Dispossession denied the truth of prior ownership; consequently, it stripped the owners of their claim to equal humanity. The many horrors that followed would have been infinitely harder to perpetrate and accept had terra nullius never been pronounced. As the High Court put it in the Mabo case, the legal endorsement of terra nullius “provided the environment in which the Aboriginal people of the continent came to be treated as a different and lower form of life whose very existence could be ignored for the purpose of determining the legal right to occupy and use their traditional homelands”.
It didn’t have to be that way, and history has examples of more legally sound approaches such as New Zealand’s Treaty of Waitangi. But the point isn’t to get into a debate about whether Australia’s Indigenous peoples were, from a white-skinned perspective, properly able to assert title to their land. The point is that that land was where they lived. It was taken from them, without conversation or compensation.
Dispossession, historically inevitable or not, was legally wrong. Since Mabo, that legal wrong has been, in principle if not so much in practical reality, made right. Mabo corrects, imperfectly but as best the law can, the mistake that began on January 26, 1788.
There is no reason why we should not recognise that date. It was a signal moment in the foundation of Australia’s ultimate federation as a nation, with parliamentary democracy and the rule of law, and, despite a long battle to keep the place entirely white, set off the waves of migration that have resulted in our becoming the world’s most successful experiment in cultural integration.
But January 26 marks the start of not one but two central themes in Australia’s story: our destiny as a modern, industrialised Western democracy, but also, for those who were here before that day, our history and present continuation of dispossession, discrimination and decline.
It is a sorry fact that the day on which we celebrate our story, and our national heroes, is one that in part commemorates the exclusion of some of us, including other great heroes, from that story.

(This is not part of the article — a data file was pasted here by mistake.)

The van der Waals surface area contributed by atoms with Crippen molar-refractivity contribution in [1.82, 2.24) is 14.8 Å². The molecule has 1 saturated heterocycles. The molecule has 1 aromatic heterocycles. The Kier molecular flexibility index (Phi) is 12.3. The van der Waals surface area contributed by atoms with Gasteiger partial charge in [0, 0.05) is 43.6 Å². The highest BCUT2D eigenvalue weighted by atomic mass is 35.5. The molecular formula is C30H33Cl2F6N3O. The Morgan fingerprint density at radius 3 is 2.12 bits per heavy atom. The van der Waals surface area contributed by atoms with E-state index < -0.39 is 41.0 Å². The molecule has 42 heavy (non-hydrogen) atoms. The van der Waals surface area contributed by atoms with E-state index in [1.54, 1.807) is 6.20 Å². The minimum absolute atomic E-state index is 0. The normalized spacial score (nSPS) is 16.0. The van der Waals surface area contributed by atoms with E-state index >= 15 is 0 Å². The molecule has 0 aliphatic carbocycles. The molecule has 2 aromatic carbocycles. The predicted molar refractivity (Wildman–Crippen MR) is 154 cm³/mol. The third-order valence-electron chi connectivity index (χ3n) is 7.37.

If January 26 marks the beginning of dispossession and alienation, other dates enshrine steps towards unity. May 27, 1967, represents the moment Australia voted to include Indigenous people in the census – a date on which we moved forward as one people. June 3, 1992, represents the day the Mabo decision killed the fiction of terra nullius. October 9, 1942, saw the Statute of Westminster Adoption Act become law, giving our parliament the freedom to lead without foreign political ties and controls. January 31, 1973, saw the final vestiges of the White Australia Policy essentially dismantled, as the Whitlam Labor government amended the Holt Liberal government’s Migration Act 1966 to remove racial considerations from immigration law.
These events were no less real, and in the full perspective of history will hold no less significance, than the day when we temporarily joined the British Empire. Each of these dates tells part of our story; none represent the whole thing. Another argument, for instance, suggests we take a day at random, free from symbolism and the weights of history – the first Friday in February, for argument’s sake.
We can be bigger than this. We can recognise that it is unkind to insist that the one day of the year when everyone declares their identity as Australians must take place on a date that brings sadness to a significant part of our community. Our history overflows with causes for pride, but it is darkened by the treatment of Indigenous people. I think we can find the heart to give up what is, after all, just a date, and settle on one that instead marks nothing other than how good it is to be Australian.
On Thursday, my law firm of 38 people remained open for business. Our staff voted overwhelmingly to join the campaign to change the date of Australia Day. So have scores of other businesses: non-profits, arts organisations, architectural practices, design companies, investment firms and this newspaper. As a statement of principle, we elected not to recognise a public holiday that politicians refuse to recognise as divisive. In the loudest voice we possess, we sought to make clear that the work Eddie Mabo began is not yet complete. The principle of terra nullius is dead and not mourned: we should stop celebrating its birthday.
This article was first published in the print edition of The Saturday Paper on Jan 28, 2017 as "Error nullius". Subscribe here.